1. Confidence in the institution of governance is key - the party in conflict needs to feel safe. This reduces the need for managing their safety and security themselves. Therefore the condition of safety and security need to be guaranteed.
2. Continuous Participation in decision-making – willingness of the parties in conflict is key to the success. Reconciliation is a CONTINUOUS process. It needs to be all inclusive, taking into consideration the contributions of the diverse actors, including women, youth, militia, Diaspora, and even spoilers as they have influence on the conflict.
In 1992-1993 Wajir district was affected by conflicts between the three major clans in the district and the government structures appeared incapable of responding effectively. The conflict spread even to the women in the market. Women took the initiative of trying to stop this new aspect of the conflict, meeting with the market women to discuss the causes of violence between them. Wajir Women for Peace group was formed among the market women which expanded to include other women in Wajir town. In addition a group of professional decided it was time to intervene and formed Wajir Peace Group with members from all the clans in the district. They talked to key clan elders, from their own clans, whom they saw as behind the violence and also capable of bringing peace. The group also approached elders from minority clans not directly involved in the conflict to act as mediators. They agreed and convened a meeting of elders representing all the clans in the district. This began a series of meetings culminating the Al Fatah Declaration setting out guidelines for the return of peace in the district and future relations between the clans. It also led to the formation of an Elders for Peace Group. A Youth for Peace Group was subsequently formed which began sending delegations throughout the district to talk to the youth. A group of businessmen was also formed with the role of raising money for peace activities.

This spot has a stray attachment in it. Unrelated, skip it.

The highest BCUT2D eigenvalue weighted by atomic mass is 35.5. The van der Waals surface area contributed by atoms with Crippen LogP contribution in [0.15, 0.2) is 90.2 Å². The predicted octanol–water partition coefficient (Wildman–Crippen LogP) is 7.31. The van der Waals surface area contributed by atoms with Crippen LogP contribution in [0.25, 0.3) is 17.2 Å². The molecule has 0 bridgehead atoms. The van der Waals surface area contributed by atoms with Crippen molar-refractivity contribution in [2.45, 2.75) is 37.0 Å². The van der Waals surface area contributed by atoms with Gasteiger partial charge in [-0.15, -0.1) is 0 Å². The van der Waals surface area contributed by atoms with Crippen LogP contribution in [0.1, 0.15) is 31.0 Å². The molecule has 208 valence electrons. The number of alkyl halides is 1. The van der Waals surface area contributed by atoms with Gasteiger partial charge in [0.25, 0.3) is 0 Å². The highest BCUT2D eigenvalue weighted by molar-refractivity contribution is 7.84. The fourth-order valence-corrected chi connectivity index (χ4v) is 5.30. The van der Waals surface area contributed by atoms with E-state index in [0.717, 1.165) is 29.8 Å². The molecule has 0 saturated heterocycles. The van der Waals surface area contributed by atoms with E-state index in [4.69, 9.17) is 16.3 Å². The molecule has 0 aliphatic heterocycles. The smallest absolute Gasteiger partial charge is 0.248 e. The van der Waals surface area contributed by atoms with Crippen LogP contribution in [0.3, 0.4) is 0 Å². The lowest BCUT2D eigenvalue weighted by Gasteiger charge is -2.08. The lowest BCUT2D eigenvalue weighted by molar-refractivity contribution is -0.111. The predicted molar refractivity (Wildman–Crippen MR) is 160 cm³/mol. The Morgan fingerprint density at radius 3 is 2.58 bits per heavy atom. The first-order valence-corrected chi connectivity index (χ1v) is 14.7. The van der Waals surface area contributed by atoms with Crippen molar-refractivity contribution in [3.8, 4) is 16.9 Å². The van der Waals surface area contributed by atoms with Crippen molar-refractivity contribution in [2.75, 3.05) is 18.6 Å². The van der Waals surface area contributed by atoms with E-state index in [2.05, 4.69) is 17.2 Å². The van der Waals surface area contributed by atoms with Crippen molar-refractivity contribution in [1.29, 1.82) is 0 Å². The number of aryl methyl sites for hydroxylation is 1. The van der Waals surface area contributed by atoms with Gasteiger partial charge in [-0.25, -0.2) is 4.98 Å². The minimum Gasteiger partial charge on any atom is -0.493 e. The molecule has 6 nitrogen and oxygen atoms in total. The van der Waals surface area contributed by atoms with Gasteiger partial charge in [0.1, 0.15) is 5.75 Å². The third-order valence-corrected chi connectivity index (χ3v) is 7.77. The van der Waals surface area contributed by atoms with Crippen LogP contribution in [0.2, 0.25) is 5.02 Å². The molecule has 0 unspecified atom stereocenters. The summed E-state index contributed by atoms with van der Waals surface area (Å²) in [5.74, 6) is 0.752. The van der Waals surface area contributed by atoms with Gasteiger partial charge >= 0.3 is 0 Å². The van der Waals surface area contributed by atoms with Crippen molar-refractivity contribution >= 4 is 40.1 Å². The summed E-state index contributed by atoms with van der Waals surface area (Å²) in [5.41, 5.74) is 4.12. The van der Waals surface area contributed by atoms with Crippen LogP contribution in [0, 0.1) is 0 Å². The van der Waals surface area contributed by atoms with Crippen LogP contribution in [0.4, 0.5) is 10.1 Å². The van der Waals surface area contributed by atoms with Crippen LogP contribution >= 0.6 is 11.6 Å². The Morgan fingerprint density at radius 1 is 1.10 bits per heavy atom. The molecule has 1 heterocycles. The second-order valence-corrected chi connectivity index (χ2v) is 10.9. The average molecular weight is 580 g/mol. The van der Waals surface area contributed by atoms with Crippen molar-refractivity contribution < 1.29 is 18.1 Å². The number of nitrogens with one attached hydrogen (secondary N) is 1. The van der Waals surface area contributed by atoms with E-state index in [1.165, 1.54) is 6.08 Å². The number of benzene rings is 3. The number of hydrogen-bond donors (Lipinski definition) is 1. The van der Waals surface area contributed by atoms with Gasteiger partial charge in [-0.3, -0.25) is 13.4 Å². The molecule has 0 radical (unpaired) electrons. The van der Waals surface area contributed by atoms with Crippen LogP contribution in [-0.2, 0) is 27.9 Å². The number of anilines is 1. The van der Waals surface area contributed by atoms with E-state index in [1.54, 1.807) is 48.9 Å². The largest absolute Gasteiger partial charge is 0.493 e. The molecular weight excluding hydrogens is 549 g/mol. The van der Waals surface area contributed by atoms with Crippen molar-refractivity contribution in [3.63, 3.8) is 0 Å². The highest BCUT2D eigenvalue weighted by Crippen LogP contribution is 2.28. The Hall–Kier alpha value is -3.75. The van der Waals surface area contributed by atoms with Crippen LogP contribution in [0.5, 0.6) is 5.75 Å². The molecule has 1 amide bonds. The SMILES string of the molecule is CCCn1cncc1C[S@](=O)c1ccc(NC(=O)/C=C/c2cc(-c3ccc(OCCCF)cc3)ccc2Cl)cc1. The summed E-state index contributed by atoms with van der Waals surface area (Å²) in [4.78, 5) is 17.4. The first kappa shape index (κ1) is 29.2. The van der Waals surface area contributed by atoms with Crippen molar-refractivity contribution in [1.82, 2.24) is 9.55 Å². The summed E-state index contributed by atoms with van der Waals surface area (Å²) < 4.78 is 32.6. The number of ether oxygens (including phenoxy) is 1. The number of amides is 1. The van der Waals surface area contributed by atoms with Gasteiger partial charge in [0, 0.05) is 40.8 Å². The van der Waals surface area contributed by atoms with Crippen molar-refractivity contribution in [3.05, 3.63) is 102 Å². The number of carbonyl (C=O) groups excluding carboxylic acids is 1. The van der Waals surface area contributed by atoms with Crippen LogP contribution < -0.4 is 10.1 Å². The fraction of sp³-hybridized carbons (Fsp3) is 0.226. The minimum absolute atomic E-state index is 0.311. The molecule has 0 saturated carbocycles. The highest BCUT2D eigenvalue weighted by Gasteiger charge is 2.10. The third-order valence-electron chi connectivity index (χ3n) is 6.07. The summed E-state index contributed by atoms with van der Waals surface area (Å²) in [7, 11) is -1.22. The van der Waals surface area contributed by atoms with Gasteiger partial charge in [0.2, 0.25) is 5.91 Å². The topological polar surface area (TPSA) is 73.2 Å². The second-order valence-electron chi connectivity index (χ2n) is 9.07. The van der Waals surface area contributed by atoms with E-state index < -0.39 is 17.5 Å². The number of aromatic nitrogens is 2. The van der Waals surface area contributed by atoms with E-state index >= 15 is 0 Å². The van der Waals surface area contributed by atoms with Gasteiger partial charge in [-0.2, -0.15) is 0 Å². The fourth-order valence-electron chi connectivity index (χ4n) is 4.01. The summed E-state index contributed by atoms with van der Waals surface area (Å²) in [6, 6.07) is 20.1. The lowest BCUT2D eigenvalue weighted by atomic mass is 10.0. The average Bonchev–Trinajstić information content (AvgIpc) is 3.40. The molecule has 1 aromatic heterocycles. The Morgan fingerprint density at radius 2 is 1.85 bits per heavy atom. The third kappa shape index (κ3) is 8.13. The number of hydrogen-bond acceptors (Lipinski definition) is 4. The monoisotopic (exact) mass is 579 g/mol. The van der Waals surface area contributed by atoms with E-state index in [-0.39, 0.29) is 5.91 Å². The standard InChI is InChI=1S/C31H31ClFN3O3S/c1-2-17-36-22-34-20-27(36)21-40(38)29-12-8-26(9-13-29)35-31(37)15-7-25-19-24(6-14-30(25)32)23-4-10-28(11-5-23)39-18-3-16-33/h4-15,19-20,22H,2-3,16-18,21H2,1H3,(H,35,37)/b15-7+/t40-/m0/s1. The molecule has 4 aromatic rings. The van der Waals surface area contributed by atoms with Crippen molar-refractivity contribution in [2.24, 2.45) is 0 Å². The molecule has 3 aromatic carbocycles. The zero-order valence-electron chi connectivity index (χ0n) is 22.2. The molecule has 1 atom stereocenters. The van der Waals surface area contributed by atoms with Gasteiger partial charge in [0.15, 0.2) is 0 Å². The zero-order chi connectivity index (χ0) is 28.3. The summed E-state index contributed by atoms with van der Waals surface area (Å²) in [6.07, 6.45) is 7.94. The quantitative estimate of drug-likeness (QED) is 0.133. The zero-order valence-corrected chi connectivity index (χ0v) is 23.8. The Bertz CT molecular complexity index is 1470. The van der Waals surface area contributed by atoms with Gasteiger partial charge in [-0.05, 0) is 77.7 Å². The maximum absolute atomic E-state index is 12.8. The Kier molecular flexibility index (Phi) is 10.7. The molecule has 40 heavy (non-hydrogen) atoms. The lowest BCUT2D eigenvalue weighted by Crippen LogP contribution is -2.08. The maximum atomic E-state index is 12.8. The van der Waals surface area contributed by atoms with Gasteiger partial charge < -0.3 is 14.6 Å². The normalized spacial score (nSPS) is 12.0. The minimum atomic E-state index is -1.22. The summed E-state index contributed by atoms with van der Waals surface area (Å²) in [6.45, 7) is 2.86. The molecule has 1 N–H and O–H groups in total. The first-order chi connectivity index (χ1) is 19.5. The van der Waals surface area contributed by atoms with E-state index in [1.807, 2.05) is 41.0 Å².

3. A structure to implement the agreement – this collaborative structure needs to be formal as well as traditional as they work in a complimentary manner; thus, each brings in a value due to each having a limitation. For EFFECTIVE response, the traditional communal structures, government administrative structures and religious structures need to be coordinated in order to compliment each other and find synergies.
A Mediation team called the (rapid response team) was established to respond quickly to security incidents composed of member of the DSC, elders, women and youth. When tensions emerged or a problem occurred, the team would visit the area and convene a meeting of elders to attempt to resolve the problem. The district administration agreed to matters being dealt using customary Somali law rather the state law where this was likely to resolve conflicts between clans. A person arrested for murder would be released if the two clans concerned settled the matter through customary process called maslah in which the group choose the payment of ‘blood’ compensation or acknowledging the wrong and seeking forgiveness. Sometimes the aggrieved need to receive an apology, much more even than compensation, others need to understand the motivation behind the acts, while others need to be assured that it will not happen again to them or others.
4. Breaking the victim-perpetrators cycle and moving towards the journey to healing and collective security: the process towards reconciliation needs to deal with unresolved trauma in society affected by violence. If cumulative societal trauma is not dealt with, it re-surfaces, even from generation to generation, in ways such as:
- Acting against the self
- An unchanging story
- A desire for revenge
- Acting out against others
- Continuous violent conflicts